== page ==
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Meaning of inversion of control in Spring and Java: IoC explained

What is inversion of control, and why has inversion of control in Spring and Java become such a core development concept?

The insurgence of Spring Boot as the go-to framework for microservices development has spawned renewed interest in the fundamentals of the Spring framework. Folks are particularly interested in the dependency injection pattern and the meaning of inversion of control, or IoC.

Spring dependency injection and the inversion of control principle are distinct and separate, though they are often combined. As such, many confuse the ideas behind a dependency injection pattern with the meaning of inversion of control. For clarity's sake, let's view both topics separately, then examine where the technologies intersect and even complement each other.

More about Contexts and DI

TheServerSide has been updating its resources in terms of the Spring framework, Java EE contexts and various different approaches to inversion of control (IoC) and dependency injection (DI). Check out these newer resources on the topic:

The meaning of inversion of control in Java

We can define the word inversion as a reversal of the natural order. When programming in Java, the natural order is to declare variables and then initialize those variables with instances of objects you create. Here's a simple example:

Question q1 = new Question();

There is no inversion of control pattern in this example. Here, we've named the variable q1; it is of type Question, and one could create an instance by calling the constructor and using the new keyword: new Question().

Inversion of control explained

black box
The IoC container acts as a black box, hiding configuration data and lifecycle activities from the developer.

If we were to apply the inversion of control pattern to the above example, the developer could not use the new keyword and call the constructor of the Question class.

Instead, when needed, a magical and mysterious black box -- often referred to as the IoC container -- will provide instances of the Question class.

Question q1 = MysteriousBlackBox.getInstance(Question.class);

Inversion of control in Spring

normal development
Inversion of control compared to typical development practices.

The use of the MysteriousBlackBox class in the previous line of code may seem silly, but it's actually not.

If a developer introduces this inversion of control example with the Spring framework, the actual code would look as follows:

Question q1 = context.getBean(com.mcnz.ioc.explained.Question.class);

When you implement inversion of control in Spring, call the IoC container that provisions instances the ApplicationContext, not MysteriousBlackBox, even though it behaves the same. An IoC container should be exactly that -- a black box with internal workings that a software developer need not be concerned about. That is the fundamental meaning of inversion of control in Java.

Benefits of inversion of control

The benefits of inversion of control in Spring and Java are a developer can maintain the creation, configuration, provisioning and lifecycle of all container-managed objects separately from the code where they are referenced. As such, IoC eases the software developer's concern about these aforementioned activities.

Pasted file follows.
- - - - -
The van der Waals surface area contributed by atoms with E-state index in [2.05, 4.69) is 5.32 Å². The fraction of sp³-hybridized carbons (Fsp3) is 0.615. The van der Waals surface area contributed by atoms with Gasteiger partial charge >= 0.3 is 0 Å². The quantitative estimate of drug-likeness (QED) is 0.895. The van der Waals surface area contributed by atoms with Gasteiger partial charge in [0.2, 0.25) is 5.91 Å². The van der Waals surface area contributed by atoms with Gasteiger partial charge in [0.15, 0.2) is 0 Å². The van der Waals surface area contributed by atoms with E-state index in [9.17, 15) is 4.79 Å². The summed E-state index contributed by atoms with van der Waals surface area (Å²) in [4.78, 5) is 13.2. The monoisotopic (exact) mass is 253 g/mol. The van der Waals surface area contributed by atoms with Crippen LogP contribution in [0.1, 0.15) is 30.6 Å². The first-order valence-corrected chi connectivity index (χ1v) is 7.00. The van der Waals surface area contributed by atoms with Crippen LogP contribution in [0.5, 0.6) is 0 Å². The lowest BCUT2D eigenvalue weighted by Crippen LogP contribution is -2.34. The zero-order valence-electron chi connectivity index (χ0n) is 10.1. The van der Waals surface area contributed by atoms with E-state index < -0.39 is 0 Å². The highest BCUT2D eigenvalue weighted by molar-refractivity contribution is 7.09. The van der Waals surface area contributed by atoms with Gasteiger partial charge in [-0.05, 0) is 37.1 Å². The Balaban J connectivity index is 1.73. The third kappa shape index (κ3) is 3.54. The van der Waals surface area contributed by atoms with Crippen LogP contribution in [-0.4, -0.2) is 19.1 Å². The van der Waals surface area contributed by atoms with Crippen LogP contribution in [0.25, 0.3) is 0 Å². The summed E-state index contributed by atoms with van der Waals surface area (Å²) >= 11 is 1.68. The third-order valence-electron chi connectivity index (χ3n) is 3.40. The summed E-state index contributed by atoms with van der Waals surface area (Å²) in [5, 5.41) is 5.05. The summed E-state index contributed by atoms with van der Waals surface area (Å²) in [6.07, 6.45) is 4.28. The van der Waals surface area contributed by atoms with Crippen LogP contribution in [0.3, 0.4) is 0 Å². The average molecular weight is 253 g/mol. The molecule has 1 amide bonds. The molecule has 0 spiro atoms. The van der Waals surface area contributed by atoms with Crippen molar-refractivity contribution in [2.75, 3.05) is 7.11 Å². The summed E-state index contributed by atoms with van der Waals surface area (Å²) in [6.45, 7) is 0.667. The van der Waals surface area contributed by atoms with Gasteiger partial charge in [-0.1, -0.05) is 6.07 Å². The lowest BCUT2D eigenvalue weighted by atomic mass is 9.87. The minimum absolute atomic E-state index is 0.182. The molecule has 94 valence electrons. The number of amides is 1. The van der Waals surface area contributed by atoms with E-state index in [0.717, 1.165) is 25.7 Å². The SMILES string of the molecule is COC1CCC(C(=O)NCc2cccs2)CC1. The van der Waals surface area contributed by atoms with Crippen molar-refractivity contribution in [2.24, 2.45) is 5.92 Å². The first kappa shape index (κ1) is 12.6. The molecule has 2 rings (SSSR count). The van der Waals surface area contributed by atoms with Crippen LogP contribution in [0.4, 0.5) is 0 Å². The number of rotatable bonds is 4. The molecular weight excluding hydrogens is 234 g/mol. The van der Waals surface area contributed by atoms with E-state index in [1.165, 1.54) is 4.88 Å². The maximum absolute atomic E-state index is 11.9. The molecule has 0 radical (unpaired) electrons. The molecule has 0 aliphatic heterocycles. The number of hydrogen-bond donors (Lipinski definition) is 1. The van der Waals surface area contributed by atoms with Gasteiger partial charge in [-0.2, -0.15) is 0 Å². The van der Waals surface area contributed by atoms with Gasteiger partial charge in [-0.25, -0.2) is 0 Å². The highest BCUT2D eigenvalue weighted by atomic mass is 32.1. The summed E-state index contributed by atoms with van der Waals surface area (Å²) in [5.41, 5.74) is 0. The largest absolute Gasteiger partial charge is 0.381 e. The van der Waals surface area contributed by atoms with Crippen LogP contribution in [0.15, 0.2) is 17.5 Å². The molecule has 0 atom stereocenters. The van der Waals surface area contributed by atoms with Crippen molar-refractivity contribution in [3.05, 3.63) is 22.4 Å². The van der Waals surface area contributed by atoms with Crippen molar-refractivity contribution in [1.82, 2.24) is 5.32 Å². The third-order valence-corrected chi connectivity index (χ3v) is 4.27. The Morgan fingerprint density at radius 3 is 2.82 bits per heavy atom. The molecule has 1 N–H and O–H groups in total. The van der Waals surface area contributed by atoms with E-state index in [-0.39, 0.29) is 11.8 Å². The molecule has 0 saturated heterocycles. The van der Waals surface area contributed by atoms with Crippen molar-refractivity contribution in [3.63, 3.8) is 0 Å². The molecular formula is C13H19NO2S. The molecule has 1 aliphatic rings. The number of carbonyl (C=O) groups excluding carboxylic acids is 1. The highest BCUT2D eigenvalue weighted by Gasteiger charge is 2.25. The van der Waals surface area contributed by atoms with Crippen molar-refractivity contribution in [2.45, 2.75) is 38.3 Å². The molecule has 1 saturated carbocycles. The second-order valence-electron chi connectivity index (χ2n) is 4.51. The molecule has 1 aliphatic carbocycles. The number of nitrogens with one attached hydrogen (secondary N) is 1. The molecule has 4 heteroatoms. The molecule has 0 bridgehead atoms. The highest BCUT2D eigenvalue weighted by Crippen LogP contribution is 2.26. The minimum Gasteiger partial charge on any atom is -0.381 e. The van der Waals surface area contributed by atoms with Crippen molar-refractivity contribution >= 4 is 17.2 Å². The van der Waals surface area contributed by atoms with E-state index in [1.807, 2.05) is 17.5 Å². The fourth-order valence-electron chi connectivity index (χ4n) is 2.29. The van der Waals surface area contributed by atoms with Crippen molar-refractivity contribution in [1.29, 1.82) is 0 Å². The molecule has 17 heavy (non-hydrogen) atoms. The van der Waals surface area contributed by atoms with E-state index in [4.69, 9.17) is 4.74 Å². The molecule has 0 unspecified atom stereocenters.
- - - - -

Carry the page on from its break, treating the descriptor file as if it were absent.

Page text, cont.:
If the configuration for the database connection changes, a developer only needs to change the settings in the IoC container, not rewrite the code. And if an instance of a class gets cached and pooled, the IoC container can also take care of this. Furthermore, if an application uses only one instance of a class, an IoC container can provide this behavior, as well.

The application also becomes more flexible and adaptable, especially if the application pulls instances of interfaces from the IoC container. At any point, the maintainers of the IoC container can provide a new implementation of a class, or even a specialized subclass, when they request an instance. An IoC container could provide a new and more efficient implementation at runtime. This can all be performed by configuring the IoC container and leave the bulk of the codebase alone. If the change is undesirable, the IoC container can easily roll it back.

IoC testing

Perhaps the most important feature of an inversion of control container is it helps facilitate Agile practices, such as test-driven development. During testing phases, the IoC container can provide mock objects or stub classes to the running program. This can help developers do testing when external systems, such as databases or message queues, are unavailable. It can also provide instances that trigger exceptions or simulate curious corner cases that simulate how the application will respond when problems arise. There are plenty of reasons why inversion of control in Java is such a popular design pattern. The manner in which the IoC pattern works with application testing cycles is arguably the most important one.

The IoC pattern is a way of reversing the traditional approach to create and initialize Java objects. Rather than create objects directly within their code, developers ask a third party, such as the Spring container or the Java EE context, to provide instances instead. It allows objects to be centrally managed, easily configured and integrated into testing cycles, all while simplifying the life of the software developer introducing core functionality. No wonder the inversion of control principle is so omnipresent in the world of modern software development.

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